Lincoln v. Averill

Annotate this Case
[Civ. No. 6570. Third Dist. Oct. 15, 1941.]

WALTER GOULD LINCOLN, Appellant, v. ROGER AVERILL, Respondent.

COUNSEL

Walter Gould Lincoln, in pro. per., for Appellant.

Barcroft & Barcroft, David E. Peckinpah, L. N. Barber and Neice & Crane for Respondent.

OPINION

TUTTLE, J.

This action was brought to recover the sum of $9000 alleged to be due upon a promissory note executed by defendant. The latter filed a cross-complaint to annul said note, upon the ground that it was without consideration. Findings were made in favor of defendant, and judgment was entered that said note and a chattel mortgage given to secure the same were invalid, and it was ordered that said instruments be canceled. The appeal is from said judgment, and it is before us upon the judgment roll alone.

[1] At the outset it must be borne in mind that:

"All reasonable inferences are to be indulged to support the findings and verdict. It cannot be presumed upon appeal that a trial court in making its findings ignored the rules for determining the sufficiency of the evidence. Nor will it be [47 Cal. App. 2d 338] presumed that the trial court allowed itself to be influenced by evidence which was stricken out. And where the findings are amply sustained by competent evidence, it will be presumed that the trial court disregarded incompetent evidence admitted over objection. When it is necessary to establish certain facts, such as fraud and undue influence, that the evidence be clear and convincing, it will be presumed, in support of a finding of such fact, that the trial court was governed by these considerations in weighing the evidence. So, too, in support of a verdict it must be presumed that the jury decided the case upon the theory adopted by the parties, and that they followed the instructions and found the facts to be such as to justify their verdict in the light of the law laid down in the instructions. ...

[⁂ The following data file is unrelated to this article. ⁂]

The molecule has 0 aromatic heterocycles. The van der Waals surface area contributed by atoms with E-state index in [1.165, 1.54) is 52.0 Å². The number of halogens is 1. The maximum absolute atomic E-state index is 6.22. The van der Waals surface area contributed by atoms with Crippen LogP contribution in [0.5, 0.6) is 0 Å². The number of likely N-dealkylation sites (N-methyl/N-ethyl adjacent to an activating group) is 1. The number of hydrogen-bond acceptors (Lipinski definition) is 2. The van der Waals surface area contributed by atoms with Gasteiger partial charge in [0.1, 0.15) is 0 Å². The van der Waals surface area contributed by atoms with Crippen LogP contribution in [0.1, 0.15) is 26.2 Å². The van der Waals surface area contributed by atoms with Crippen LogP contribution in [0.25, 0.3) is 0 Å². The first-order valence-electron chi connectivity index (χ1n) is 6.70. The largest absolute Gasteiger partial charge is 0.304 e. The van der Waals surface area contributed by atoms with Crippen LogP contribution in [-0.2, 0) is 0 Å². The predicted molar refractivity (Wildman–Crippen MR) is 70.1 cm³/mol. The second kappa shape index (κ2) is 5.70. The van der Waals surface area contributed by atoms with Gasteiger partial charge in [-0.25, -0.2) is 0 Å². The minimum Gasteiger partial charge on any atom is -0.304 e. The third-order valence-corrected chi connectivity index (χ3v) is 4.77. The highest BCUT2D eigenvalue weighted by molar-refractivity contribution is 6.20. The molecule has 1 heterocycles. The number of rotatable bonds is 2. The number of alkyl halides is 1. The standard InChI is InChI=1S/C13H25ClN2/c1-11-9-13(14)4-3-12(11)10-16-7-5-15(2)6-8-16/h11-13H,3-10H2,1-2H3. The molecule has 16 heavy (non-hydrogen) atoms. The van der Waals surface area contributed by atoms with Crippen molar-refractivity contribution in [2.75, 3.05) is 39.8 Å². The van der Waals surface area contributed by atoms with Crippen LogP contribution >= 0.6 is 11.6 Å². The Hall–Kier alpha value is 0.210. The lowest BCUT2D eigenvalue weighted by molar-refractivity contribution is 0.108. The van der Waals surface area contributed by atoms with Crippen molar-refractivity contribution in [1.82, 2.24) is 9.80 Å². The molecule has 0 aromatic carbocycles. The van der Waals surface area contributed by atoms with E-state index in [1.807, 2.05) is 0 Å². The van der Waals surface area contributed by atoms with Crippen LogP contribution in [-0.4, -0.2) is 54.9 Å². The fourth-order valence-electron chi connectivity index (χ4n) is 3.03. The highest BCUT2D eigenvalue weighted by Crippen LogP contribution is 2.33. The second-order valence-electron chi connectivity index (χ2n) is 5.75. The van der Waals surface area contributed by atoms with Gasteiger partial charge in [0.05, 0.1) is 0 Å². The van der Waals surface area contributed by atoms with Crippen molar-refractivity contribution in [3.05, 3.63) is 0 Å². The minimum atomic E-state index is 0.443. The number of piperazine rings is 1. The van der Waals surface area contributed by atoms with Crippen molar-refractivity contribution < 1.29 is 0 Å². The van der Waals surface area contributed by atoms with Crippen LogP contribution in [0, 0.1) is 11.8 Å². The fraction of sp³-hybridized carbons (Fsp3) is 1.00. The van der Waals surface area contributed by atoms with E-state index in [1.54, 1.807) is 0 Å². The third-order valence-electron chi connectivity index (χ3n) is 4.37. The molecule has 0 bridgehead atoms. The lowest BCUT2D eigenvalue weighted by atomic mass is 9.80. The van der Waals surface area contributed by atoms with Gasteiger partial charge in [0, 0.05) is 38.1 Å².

[2] "When the record is silent upon the subject, it will be presumed that the proceedings in respect to the preparation and filing of findings were regular. In the absence of a contrary showing, it will be presumed that the appellant waived service upon him of proposed findings. And where the findings and judgment are filed upon the same day, it will be presumed the findings were first filed. ...

[3] "Since all presumptions are in favor of the findings of the trial court, an appellate court in reviewing the findings will give them a liberal construction in support of the judgment. Any uncertainties in the findings are to receive such construction as will uphold rather than defeat the judgment, as will give them effect rather than destroy them. All the findings are to be read together, and must be reconciled to prevent any conflict upon material points, if such reconciliation is possible. ... And whenever the facts found are such as might authorize different inferences therefrom, it will be presumed that the inference made by the trial court was one that will uphold rather than defeat the judgment. In such case the appellate court will not draw from those facts any inference of fact contrary to that which might have been drawn by the trial court for the purpose of rendering its judgment." (2 Cal.Jur. 870, 871, 872, 873, secs. 510, 511.)

[4] Also, the scope of our inquiry on an appeal from the judgment roll alone is definitely limited, and "the only question presented for review is whether or not the findings support the judgment; or, more accurately, the only questions to be considered are: (1) Did the complaint state facts sufficient [47 Cal. App. 2d 339] to constitute a cause of action? (2) Are the findings within the issues? (3) Is the judgment supported by the findings? and (4) Does reversible error appear on the face of the record? No question arises as to the sufficiency of the evidence to support the findings, or a nonsuit, or rulings made during the taking of evidence. The appellate court cannot in such case consider the pendency of another action based on the same cause of action. The findings made are conclusive, unless contradicted by other findings, or unless obviously outside of the issues; and the appellate court cannot consider the omission to make findings." (2 Cal.Jur. 691, sec. 396).